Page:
What I love about the DevTools in every single browser that I’ve worked with is that it gives you the line number, you can generally click on the arrow, and it would take you to that source code. Then that’s where I’ll set a breakpoint, refresh the page and start stepping through…

So mine definitely starts super high-level, because I find that even being able to kind of pause your page execution and step through those parts of your code, that’s very time-consuming, and sometimes it’s super not necessary if it’s a really simple problem. So that’s kind of how I start - super high-level, and then go deeper from there.

[04:16] That’s really good. That’s kind of how I start, too. I’ll start really high-level, usually with – if it’s not an obvious thing, I might put console log statements in there and start going that way, and then eventually dig into actually the full-blown debugger and stepping through code.

How about you, Jerod? Do you have any particular approach that you take?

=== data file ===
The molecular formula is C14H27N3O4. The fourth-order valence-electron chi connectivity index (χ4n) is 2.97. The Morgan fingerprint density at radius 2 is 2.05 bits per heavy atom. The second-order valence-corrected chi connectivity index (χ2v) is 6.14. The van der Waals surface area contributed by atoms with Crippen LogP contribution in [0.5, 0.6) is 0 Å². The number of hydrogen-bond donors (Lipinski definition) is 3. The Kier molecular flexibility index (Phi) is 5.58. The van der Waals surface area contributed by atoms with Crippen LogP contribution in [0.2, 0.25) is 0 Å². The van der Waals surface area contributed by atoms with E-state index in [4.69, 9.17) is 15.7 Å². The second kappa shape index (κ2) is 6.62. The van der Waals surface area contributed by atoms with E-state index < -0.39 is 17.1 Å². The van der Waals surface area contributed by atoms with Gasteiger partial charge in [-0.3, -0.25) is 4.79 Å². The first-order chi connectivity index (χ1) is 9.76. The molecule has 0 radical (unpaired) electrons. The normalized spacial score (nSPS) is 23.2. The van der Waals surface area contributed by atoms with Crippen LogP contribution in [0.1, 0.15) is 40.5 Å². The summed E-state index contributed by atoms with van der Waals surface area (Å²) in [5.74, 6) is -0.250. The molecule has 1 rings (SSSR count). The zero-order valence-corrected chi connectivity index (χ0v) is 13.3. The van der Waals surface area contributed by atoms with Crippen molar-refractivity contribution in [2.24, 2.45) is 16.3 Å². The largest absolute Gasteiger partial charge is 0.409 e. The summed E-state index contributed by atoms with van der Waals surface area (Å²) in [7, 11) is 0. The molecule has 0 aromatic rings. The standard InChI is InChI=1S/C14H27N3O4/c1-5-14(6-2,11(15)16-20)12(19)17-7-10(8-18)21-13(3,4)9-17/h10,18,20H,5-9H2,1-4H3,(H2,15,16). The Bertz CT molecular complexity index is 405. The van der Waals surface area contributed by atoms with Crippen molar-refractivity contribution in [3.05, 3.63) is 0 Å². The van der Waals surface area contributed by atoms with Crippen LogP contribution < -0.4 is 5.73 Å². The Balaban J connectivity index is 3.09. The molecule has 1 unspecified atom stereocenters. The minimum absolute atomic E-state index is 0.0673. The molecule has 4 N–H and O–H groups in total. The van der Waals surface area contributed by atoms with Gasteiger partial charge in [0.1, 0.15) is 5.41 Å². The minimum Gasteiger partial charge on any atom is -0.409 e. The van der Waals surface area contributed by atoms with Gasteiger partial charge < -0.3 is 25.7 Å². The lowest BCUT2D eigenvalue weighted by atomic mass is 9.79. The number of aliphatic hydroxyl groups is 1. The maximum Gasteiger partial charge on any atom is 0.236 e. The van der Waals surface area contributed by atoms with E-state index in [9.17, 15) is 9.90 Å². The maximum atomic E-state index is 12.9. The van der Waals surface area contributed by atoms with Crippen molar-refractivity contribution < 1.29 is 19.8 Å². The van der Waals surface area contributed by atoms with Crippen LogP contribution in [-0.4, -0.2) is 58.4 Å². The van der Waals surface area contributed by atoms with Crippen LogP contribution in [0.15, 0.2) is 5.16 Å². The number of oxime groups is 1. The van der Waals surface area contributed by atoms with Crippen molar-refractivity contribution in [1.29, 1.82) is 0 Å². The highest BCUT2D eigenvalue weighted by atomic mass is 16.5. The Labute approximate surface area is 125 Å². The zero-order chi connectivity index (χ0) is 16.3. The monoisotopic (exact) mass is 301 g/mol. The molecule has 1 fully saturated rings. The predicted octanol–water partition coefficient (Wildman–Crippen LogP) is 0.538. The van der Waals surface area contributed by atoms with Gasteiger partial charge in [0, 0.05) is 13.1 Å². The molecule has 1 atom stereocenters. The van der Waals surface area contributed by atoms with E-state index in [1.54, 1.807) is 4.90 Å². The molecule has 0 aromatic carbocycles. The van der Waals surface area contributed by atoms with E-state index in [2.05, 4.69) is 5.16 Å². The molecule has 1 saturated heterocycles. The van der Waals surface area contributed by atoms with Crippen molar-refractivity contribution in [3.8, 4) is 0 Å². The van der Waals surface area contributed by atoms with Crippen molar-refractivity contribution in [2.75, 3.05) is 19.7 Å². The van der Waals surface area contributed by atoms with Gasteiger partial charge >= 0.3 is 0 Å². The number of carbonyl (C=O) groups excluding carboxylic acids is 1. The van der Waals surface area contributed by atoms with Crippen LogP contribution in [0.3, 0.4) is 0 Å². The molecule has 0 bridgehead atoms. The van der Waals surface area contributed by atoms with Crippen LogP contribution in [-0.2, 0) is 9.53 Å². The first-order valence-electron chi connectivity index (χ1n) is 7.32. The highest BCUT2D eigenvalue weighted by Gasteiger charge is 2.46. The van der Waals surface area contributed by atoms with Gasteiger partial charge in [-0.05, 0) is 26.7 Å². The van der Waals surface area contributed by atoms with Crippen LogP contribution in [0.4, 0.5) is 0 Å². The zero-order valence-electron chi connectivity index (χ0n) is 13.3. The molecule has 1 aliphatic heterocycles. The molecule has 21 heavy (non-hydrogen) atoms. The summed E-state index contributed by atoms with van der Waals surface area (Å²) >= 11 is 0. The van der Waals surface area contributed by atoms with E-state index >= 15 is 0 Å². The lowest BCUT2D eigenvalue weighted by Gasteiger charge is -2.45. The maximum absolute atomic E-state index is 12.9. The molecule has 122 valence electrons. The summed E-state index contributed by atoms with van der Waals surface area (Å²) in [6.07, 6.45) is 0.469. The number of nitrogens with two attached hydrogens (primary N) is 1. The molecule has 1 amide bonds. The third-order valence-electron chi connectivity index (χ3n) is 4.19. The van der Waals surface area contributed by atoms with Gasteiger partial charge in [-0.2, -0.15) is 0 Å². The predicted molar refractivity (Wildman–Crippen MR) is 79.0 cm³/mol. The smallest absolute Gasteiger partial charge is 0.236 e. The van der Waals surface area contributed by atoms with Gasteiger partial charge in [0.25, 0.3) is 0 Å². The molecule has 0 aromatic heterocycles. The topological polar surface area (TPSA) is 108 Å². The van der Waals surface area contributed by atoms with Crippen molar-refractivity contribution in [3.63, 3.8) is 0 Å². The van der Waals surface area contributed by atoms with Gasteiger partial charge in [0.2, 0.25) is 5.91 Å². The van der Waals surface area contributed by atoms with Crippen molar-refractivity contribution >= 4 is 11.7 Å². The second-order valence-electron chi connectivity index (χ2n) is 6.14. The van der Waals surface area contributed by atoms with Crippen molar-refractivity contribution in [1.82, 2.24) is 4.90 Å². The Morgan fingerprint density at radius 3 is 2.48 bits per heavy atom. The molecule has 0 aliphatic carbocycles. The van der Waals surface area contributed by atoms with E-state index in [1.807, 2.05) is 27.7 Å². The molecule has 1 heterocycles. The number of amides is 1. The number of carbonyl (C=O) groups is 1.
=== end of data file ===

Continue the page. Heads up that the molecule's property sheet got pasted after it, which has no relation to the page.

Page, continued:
Well, I think all the technical aspects of what I do change based on the bug itself and the environment in which I find it… But I do the first thing that every developer does - I start pointing fingers at other people. [laughter] Could it be the browser vendors that did this? Could it be my dependencies that are causing me issues? Maybe Apple made this laptop really poorly, and that’s why it’s not working right.

After I’ve exhausted all of my potential Git blames at other people, then I turn to myself and I look inward and I find where the bugs truly come from.

In terms of the actual thing that I do, I’m pretty lame, and I’ve always been very much an alert debugger in terms of like – in the old days I would use the actual alert function. We’d see [object Object] and think “Oh, that wasn’t very useful.” But I’ve very much been a trace debugger my whole career, in terms of just console logging. I (almost) never set a breakpoint, unless I’m super stuck… But I just put trace statements until I can kind of chase down the source of what’s going on, and that usually does it.

Now, like Suz, I will start very high-level and I’ll try to first determine what is the actual bug… Because lots of times we see symptoms, and those aren’t – it’s kind of like a root cause analysis. Sometimes you get to that really quickly, especially if it’s a bug that you can kind of intuit what’s happening right when you see the symptoms, but lots of times there’s red herrings, and things that you think are happening, but it’s actually something else.